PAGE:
For most Australian workers in 2017 the notion of working the same job for their entire career is something of a bygone relic from a previous generation. The mass casualisation of the workforce on top of fast-changing industry trends and automation means many of us churn through jobs in a way previously unimaginable.
According to recent ABS figures about a third of Australian employees under 34 are employed as casuals, and the average time we spend in one job is just over three years.
But the experience of workers in taking a mid-career break – either voluntarily or after being made redundant – reveals long-term benefits.
For Anna Malos, 50, a project manager for an environmental organisation in Melbourne, the opportunity to take a six-month volunteer post for an NGO in Mozambique was too tempting not to take up. “I picked Mozambique because I love Latin America so wanted to visit Latin Africa,” she told MyCareer.
In Mozambique, Malos helped an environmental organisation put together funding proposals from Western donors. “Working in the developing world is such a good reminder of how different people live,” says Malos. “And it didn’t take too long to get back onto a good career path when I got back.”
For many Australian workers, a restlessness to see the world and to challenge themselves motivates them to take time out from their career.
Lou McGregor, 43, had what many would consider a “dream job” as a digital content producer for a leading Australian NGO. But once she and her partner started discussing the idea of taking off around Australia in a camper-van she decided to take the plunge.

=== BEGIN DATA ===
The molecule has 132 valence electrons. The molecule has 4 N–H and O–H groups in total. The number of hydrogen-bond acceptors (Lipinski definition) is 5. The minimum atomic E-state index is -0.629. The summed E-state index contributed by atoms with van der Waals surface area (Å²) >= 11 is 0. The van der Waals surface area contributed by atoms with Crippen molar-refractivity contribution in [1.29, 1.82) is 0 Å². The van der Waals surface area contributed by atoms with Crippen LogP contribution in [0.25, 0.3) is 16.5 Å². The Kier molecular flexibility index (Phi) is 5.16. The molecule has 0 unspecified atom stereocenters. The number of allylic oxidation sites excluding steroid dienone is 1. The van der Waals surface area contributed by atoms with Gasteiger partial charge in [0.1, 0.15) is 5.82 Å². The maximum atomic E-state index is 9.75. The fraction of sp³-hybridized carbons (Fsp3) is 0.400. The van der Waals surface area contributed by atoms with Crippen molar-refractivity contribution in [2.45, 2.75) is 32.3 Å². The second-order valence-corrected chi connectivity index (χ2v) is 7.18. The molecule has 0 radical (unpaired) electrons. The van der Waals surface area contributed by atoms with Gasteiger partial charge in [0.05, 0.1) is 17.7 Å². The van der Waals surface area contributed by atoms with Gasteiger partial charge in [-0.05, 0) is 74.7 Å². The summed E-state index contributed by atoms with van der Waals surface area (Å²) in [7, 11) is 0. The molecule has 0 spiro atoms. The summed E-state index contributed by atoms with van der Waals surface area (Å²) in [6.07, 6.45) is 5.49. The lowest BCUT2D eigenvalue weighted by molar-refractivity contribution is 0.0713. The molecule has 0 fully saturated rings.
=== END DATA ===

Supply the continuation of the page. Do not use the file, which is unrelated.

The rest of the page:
“I’d been working full-time for nearly 15 years and it felt like the right time,” she says. She says the highlights of travelling for 12 months in Australia and overseas included: “getting married, buying a camper, travelling half-way around Australia, visiting Istanbul for the first time, and meeting my first niece Beth.”
McGregor says she picked up some freelance gigs while on the road and has managed to keep them going since.
For many others, taking a break from work is not a choice but something imposed on them. Jim Buckell, 58, a Melbourne editor and facilitator, used the time after being made redundant from a university communications manager role to enhance his skills by taking a year-long course in facilitation and group work.
“I then refocused my career as a freelancer with facilitation as a major plank on top of writing and editing,” he says.
While pursuing his studies he converted a verandah riddled with dry rot into a home office. “I rebuilt my career and the view from my desk got a lot better – overlooking the grevillias in the front yard. It was a win for garden and soul.”
Tim James, managing director of Hays in Victoria, says a mid-career break can be beneficial, as long as you make sure your skills remain relevant.
“That’s why we suggest that, regardless of the reason for your mid-career break, you keep in touch with your industry through LinkedIn, events, webinars, podcasts and industry bodies and continue to upskill in the latest technology,” he says.
“What a lot of people learn from a mid-career break is how to be the most healthy, happy version of themselves. Whether it’s an improved attitude to their health or better work-life balance, they’re often more productive during working hours once they return to work.”